The President’s failure is certified by instant polls and the stunned response of admirers from Chris Matthews to Andrew Sullivan, beyond any hope of salvation by campaign spinners.
His collapse recalls the disaster of 1960, when sitting Vice-President Richard Nixon ended up looking weak and ineffectual in the first televised debate ever, being lectured and dominated by an energetic opponent.
Yet Mitt Romney was no JFK last night, just a pumped-up salesman selling the latest model of himself with evasions and distortions that a lethargic President seemed too tired to swat away with the disdain and tartness they merited.
What could Barack Obama have been thinking? Was he inhibited by worries about appearing to be an angry rather than professorial black man? Did he fear turning off “independent” voters by putting an unruly student in his place? Was he deeply offended by having to get on the same level with the likes of Romney?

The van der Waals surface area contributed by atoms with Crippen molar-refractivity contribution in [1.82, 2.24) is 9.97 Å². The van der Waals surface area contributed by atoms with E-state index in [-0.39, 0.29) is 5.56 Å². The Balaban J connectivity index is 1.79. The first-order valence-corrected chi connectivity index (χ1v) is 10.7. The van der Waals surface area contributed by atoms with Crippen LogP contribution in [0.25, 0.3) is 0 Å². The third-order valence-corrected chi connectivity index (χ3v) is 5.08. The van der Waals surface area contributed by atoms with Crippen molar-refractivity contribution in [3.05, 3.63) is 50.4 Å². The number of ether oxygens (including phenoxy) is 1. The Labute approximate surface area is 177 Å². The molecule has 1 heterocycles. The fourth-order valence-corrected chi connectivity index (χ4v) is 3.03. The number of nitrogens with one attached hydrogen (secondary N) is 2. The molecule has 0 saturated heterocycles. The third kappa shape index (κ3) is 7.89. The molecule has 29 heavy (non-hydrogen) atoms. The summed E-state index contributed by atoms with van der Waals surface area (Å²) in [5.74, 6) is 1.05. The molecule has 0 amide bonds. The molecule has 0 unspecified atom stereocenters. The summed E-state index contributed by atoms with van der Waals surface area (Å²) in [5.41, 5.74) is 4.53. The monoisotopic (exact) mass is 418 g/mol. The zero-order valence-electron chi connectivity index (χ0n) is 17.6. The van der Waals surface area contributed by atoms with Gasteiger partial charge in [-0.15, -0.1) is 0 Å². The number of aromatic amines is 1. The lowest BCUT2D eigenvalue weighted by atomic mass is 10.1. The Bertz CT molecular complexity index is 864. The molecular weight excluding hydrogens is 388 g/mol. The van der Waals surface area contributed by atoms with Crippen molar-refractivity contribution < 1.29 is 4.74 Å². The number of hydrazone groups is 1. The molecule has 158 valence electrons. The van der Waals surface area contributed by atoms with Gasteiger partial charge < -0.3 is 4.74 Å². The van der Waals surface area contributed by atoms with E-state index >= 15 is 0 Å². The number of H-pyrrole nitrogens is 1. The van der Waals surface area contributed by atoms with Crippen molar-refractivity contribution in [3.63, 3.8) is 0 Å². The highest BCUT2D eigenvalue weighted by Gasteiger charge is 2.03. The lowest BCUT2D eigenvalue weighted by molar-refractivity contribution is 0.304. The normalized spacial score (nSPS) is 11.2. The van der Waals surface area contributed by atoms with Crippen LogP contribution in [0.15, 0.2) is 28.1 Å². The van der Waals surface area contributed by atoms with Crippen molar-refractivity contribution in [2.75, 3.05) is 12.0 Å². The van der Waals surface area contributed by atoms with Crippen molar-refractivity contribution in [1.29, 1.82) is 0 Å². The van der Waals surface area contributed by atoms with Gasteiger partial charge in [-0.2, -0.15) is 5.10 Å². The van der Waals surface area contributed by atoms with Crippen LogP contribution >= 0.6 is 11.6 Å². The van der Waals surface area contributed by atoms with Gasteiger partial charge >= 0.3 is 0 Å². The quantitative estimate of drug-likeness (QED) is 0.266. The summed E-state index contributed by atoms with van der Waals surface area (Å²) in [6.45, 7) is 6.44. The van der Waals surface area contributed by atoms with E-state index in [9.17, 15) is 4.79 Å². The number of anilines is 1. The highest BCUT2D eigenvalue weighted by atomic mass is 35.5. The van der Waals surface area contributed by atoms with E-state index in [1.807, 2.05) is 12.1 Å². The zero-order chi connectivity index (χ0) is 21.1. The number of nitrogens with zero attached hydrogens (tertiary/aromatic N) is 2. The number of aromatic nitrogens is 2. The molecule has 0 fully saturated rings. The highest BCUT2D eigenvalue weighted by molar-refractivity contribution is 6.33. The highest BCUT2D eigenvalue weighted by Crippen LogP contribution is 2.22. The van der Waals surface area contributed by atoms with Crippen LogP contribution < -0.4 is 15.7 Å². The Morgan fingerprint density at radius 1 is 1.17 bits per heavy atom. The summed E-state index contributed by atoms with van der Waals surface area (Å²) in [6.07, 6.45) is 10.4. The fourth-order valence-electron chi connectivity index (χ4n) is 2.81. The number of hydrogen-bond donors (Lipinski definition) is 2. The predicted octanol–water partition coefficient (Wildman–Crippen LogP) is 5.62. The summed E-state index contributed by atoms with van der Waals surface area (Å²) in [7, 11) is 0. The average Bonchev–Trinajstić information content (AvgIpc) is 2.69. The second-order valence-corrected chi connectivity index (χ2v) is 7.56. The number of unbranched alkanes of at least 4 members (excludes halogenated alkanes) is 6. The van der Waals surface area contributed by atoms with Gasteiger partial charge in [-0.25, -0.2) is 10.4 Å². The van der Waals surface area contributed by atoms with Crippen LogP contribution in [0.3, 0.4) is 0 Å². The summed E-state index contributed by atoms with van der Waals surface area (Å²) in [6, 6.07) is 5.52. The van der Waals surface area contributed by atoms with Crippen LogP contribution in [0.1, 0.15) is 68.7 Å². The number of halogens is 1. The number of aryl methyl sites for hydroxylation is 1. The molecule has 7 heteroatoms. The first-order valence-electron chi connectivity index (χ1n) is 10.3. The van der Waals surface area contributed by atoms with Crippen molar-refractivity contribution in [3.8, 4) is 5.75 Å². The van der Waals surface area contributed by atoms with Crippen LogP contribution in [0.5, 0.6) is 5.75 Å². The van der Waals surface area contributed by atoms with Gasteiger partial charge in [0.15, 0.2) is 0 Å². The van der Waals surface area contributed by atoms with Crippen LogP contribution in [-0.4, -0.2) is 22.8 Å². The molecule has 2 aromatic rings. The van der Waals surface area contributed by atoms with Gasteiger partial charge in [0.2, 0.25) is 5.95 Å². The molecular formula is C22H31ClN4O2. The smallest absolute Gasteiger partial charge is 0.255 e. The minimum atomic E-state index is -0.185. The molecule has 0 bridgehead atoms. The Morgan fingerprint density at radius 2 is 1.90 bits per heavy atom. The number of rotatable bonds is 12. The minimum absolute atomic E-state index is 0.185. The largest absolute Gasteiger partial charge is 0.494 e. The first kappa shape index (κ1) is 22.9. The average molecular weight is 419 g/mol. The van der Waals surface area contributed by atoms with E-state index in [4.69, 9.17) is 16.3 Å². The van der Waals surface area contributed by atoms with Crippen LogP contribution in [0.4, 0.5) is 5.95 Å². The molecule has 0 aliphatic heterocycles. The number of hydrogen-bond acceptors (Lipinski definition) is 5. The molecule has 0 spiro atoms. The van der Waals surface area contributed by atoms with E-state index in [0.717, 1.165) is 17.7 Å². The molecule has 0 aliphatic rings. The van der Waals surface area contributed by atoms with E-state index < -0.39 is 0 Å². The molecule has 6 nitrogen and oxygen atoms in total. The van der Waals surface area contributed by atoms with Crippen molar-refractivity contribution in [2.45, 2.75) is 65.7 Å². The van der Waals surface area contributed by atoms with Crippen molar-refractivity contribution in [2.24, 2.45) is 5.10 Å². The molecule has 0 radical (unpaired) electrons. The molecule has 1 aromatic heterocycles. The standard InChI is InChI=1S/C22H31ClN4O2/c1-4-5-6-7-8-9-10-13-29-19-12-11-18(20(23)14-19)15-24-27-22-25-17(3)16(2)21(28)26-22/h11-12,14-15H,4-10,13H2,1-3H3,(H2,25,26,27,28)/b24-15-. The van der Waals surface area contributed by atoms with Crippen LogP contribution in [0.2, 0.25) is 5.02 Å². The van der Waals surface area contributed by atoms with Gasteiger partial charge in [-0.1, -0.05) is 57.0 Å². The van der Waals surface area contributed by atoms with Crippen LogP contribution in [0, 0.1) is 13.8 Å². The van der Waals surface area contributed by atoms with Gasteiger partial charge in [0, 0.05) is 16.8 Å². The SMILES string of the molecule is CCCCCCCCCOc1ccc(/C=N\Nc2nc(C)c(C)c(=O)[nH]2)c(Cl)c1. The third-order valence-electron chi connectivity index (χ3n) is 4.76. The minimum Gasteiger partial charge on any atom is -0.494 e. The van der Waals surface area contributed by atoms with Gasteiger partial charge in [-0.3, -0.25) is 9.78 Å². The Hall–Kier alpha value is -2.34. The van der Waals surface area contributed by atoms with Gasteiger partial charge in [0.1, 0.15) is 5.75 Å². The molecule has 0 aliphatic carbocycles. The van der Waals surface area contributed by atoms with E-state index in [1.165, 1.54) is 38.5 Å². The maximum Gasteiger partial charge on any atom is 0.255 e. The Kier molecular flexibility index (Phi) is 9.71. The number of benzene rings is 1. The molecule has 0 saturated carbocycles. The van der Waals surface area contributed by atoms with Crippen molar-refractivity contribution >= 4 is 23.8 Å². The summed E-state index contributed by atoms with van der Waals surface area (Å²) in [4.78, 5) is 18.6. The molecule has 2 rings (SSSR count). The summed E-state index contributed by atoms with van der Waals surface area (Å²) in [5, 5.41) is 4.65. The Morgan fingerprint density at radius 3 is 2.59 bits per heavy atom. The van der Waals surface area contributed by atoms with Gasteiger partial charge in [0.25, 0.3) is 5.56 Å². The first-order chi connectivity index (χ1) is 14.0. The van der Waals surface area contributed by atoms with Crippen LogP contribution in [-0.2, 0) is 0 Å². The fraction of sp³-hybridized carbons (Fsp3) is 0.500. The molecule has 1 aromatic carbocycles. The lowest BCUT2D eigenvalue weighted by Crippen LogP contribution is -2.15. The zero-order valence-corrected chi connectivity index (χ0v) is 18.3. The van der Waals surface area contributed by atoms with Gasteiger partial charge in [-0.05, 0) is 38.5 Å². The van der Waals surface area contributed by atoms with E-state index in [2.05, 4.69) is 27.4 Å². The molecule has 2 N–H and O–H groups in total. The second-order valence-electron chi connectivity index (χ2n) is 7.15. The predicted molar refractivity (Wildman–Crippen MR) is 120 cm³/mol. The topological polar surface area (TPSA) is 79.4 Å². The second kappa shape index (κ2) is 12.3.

Or is what we saw last night emblematic of a real problem, the President who wasted so much time trying to conciliate implacable Congressional Republicans before confronting them, who may still believe he can overcome irrationality rather than calling it out?
In any case, Barack Obama united the country last night in either shocked or delighted surprise with his listless performance. If he is the quick learner he is assumed to be, the next debate should be different.